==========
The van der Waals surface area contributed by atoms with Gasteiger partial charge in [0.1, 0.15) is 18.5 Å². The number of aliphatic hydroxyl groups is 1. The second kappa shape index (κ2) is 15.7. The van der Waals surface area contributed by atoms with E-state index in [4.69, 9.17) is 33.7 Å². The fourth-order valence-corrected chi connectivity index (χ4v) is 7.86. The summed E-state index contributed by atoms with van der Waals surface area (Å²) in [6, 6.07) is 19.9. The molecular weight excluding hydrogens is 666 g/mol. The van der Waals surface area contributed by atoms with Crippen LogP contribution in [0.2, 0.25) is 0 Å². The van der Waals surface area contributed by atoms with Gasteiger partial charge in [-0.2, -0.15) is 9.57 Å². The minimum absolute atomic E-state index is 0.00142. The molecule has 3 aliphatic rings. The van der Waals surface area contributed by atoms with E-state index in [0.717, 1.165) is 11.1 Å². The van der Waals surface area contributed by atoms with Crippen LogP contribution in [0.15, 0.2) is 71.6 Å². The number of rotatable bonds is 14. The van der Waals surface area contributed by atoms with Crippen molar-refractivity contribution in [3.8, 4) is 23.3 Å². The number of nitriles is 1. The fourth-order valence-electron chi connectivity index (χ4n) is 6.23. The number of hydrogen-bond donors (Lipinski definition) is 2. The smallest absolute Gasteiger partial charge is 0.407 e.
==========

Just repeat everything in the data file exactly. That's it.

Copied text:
The van der Waals surface area contributed by atoms with Gasteiger partial charge in [0.1, 0.15) is 18.5 Å². The number of aliphatic hydroxyl groups is 1. The second kappa shape index (κ2) is 15.7. The van der Waals surface area contributed by atoms with E-state index in [4.69, 9.17) is 33.7 Å². The fourth-order valence-corrected chi connectivity index (χ4v) is 7.86. The summed E-state index contributed by atoms with van der Waals surface area (Å²) in [6, 6.07) is 19.9. The molecular weight excluding hydrogens is 666 g/mol. The van der Waals surface area contributed by atoms with Crippen LogP contribution in [0.2, 0.25) is 0 Å². The van der Waals surface area contributed by atoms with Gasteiger partial charge in [-0.2, -0.15) is 9.57 Å². The minimum absolute atomic E-state index is 0.00142. The molecule has 3 aliphatic rings. The van der Waals surface area contributed by atoms with E-state index in [0.717, 1.165) is 11.1 Å². The van der Waals surface area contributed by atoms with Crippen LogP contribution in [0.15, 0.2) is 71.6 Å². The number of rotatable bonds is 14. The van der Waals surface area contributed by atoms with Crippen molar-refractivity contribution in [3.8, 4) is 23.3 Å². The number of nitriles is 1. The fourth-order valence-electron chi connectivity index (χ4n) is 6.23. The number of hydrogen-bond donors (Lipinski definition) is 2. The smallest absolute Gasteiger partial charge is 0.407 e.